Another legislative session is in the record books. The 2016 General Assembly adjourned for the year last week — a few days earlier than the legal end date. So what did they do? Depending on whom you ask the legislature either did plenty or not nearly enough. Only a fraction of the bills proposed got a hearing and fewer still made it out to reach the governor's desk. Here are a few that caught our attention, for better or for worse.
Bills that passed:
HB 1001 – Road funding
Nearly $1 billion will be allocated toward improving Indiana roads (state and local) over the next two years. The bill does not raise taxes for Hoosiers, but acquires money from the state's budgeting reserves. This plan takes a penny and a half of gasoline sales tax for funding. The bill will also create a task force designed to come up with a long-term road funding plan, members chosen by the governed and INDOT. A main concern for those who opposed the bill in legislation is that the bill is a short-term solution to an ongoing, long-term problem. This bill includes compromised funding for other programs, like Pence's Regional Cities Plan and Bosma's high school scholarship program.
HB 1002 – Education
This bill gives future teachers scholarship money for college. Future educators could have their higher education paid in its entirety by the state, providing incentive for a next generation of teachers to enter the profession. The bill sets aside $7,500 per year for four years for eligible candidates. No more than 200 students can be eligible for the scholarship per year, and no student can receive more than $30,000 dollars total. The program begins in 2017, and the bill provides specific criteria for eligibility. Ten million dollars has been set aside in the bill for this program. Indiana State Board of Education member Gordon Hendry, a Democrat who represents the seventh congressional district in Indianapolis, says the bill is "one of the most pro-teacher pieces of legislation to pass out of the Indiana General Assembly in the past decade."
HB 1012 – Developmental disability card & bracelet
This bill allows the State Department of Health to develop and establish an identification card and a bracelet for Hoosiers medically diagnosed with a developmental disability, including those with autism spectrum disorder. The ID cards and bracelets would be made available for a fee and information provided to the health department on card applications would be confidential. Rep. Ed Koch (R-Bedford) presented the need for the cards as a way for law enforcement situations, retail situations and other scenarios subject to potential misunderstanding to be diffused. While the need for public awareness on developmental disabilities and autism spectrum disorder is apparent, it is unclear how an ID card would help that awareness. The burden of awareness is placed on the cardholder and not those in the public who would encounter that individual. Would people who encounter someone with a card understand what exactly that means or understand how a person's disorder factors into the given scenario? Will law enforcement be trained on how to look for or ask for the ID cards in proper situations? The bill does not specify when and how the cards and/or bracelets could be or should be used.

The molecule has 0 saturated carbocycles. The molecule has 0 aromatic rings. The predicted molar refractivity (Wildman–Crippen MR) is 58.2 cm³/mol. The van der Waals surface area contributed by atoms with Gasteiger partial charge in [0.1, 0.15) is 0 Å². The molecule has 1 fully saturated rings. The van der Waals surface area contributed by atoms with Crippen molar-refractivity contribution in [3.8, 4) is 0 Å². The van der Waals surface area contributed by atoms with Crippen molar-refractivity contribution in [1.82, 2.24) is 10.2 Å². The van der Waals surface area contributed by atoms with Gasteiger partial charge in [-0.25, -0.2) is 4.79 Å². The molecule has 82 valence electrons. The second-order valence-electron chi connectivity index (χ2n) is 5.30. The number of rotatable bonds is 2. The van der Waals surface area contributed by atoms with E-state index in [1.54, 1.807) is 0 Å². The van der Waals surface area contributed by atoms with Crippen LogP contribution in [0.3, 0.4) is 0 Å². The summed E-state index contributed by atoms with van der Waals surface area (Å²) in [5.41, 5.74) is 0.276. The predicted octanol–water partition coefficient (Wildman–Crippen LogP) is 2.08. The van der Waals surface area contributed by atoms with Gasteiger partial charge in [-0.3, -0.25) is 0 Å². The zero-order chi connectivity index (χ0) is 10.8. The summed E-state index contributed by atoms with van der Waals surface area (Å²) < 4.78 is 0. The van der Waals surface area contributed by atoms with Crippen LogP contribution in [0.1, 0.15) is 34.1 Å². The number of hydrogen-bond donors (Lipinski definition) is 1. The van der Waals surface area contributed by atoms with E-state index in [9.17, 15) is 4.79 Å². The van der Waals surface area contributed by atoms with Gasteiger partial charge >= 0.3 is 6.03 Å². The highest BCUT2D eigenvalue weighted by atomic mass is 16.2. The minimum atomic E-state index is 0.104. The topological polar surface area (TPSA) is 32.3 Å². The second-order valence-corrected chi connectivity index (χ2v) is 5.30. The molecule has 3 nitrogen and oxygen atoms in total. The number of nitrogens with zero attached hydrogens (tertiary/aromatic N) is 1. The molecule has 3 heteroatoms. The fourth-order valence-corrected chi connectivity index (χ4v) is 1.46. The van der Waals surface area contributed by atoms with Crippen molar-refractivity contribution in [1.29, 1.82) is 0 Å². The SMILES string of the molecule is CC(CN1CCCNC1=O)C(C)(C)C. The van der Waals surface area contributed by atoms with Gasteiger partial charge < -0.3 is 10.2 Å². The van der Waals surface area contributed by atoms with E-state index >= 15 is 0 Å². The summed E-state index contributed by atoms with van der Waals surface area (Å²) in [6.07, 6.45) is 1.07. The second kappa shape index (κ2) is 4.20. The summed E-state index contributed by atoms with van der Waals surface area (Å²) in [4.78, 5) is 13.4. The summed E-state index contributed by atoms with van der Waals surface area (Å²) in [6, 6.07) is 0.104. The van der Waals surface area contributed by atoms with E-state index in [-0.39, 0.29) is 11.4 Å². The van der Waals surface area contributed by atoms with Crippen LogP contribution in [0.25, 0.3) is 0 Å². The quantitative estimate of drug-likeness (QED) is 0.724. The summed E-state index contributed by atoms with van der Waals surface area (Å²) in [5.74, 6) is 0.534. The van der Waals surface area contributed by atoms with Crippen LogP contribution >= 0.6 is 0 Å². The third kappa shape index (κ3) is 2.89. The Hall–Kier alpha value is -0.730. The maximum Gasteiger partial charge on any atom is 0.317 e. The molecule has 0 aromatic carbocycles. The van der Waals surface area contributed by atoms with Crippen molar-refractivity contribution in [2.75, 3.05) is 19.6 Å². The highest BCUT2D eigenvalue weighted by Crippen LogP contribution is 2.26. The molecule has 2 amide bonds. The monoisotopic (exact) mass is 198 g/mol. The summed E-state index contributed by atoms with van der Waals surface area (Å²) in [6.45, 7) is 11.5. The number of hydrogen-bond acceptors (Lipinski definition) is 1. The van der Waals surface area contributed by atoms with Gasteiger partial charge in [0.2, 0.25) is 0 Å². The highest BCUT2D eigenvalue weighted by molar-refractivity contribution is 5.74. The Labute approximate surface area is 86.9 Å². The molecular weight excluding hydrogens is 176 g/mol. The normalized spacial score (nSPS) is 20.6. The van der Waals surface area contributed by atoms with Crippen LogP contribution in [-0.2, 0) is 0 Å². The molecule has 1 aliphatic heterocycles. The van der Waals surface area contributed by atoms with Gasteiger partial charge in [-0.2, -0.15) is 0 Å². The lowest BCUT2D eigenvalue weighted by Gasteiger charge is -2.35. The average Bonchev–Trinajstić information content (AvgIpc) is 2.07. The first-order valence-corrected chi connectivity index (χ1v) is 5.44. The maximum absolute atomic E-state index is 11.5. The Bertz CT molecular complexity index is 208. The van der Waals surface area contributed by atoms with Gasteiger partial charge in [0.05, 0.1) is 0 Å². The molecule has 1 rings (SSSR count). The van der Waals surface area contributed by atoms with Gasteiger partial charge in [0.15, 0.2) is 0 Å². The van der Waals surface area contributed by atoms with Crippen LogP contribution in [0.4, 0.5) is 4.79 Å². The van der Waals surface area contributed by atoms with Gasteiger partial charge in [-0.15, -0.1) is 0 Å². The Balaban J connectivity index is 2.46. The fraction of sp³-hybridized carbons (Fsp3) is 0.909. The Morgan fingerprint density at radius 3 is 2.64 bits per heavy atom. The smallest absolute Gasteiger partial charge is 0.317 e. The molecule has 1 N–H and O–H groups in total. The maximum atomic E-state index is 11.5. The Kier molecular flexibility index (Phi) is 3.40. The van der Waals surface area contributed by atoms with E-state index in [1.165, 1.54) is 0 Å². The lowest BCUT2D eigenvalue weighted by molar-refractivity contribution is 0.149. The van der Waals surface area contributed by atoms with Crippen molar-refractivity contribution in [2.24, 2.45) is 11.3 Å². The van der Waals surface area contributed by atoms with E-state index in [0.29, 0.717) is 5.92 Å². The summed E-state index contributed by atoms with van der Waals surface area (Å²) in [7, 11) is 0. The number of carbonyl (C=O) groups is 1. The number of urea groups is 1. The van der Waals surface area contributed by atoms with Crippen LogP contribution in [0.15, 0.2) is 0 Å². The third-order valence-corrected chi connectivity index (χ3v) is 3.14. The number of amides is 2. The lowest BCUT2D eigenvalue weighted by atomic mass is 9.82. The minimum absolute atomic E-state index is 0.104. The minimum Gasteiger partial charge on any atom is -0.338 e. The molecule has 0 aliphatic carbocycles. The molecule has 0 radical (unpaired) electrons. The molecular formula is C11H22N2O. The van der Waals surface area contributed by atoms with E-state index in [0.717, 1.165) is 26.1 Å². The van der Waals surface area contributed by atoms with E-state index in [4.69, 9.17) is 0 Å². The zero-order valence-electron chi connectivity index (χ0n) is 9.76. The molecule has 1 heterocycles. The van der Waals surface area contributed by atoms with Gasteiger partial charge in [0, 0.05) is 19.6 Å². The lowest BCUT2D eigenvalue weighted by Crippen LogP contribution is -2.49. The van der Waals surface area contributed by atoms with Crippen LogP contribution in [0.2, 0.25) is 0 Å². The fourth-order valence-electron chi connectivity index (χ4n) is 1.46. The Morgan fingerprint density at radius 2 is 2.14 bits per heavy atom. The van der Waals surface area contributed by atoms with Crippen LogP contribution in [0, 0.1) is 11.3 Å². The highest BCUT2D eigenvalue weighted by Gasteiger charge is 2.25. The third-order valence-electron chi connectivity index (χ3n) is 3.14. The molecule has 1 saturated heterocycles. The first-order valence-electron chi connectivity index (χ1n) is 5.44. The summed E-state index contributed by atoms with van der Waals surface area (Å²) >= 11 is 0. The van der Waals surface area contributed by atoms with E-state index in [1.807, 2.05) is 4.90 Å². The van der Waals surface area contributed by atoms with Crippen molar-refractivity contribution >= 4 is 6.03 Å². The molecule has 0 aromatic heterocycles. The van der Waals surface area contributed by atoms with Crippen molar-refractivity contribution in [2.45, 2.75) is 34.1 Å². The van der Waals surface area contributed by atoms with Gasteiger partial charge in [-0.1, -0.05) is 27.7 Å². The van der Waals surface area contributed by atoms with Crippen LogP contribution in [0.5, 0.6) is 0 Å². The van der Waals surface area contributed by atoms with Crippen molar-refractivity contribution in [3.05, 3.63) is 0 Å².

HB 1019 – Police body cameras
This bill aims to restrict public records requests for law enforcement recordings, and requires a court order to release recorded police body camera video. This bill creates a strict procedure for the consideration of releasing law enforcement videos. The bill "specifies the procedure to obtain a court order for the release of a law enforcement recording, and requires a court to expedite the proceedings," thus decreasing public access to these recordings. In order to obtain a recording, the request must include the date, location and time of recording, and the name of one person other than the officer involved in the incident. Basically, this bill adds an unnecessary process of legalities in order for an organization or person to obtain law enforcement recordings, which disincentives people from wanting to request a recording.
HB 1053 – Regulation of packaging materials (plastic bags ban)
This legislation prohibits local governments from restricting the use of single-use plastic bags through taxes or bans. Some cities, towns and counties have passed policies that encourage businesses and residents to use more environmentally friendly methods of carrying items, especially food items. Rep. Ron Bacon (R-Chandler) presented the bill as something that is a detriment to the bag manufacturers and only glossed over the issue of "home rule" or rather local government control. Environmentalists are concerned about the impact that such a prohibition would have on communities, especially those who can't afford or enforce universal recycling programs. More disturbing, however, is the heavy-handed state governmental response that it knows more of what is important to communities than the communities themselves.
HB 1337 – Abortion
This bill prohibits women from seeking an abortion if they learn that their fetus has genetic abnormalities. It also holds abortion providers responsible for burying or cremating fetal remains. The bill makes the donation of fetal tissue a felony. Planned Parenthood issued a statement saying that the legislation is "particularly cruel in that it's designed to shame and demean a woman who is facing tragic circumstances with a lethal fetal anomaly." This bill will make Indiana only the second state in the nation to ban abortion based on fetal abnormalities. Rep. Sean Eberhart, Republican, has said this is "a perfect example a bunch of middle-aged guys sitting in this room making decisions about what we think is best for women. We need to quit pretending we know what's best for women and their health care needs." Take note of this quote, HB 1337 supporters. Take note.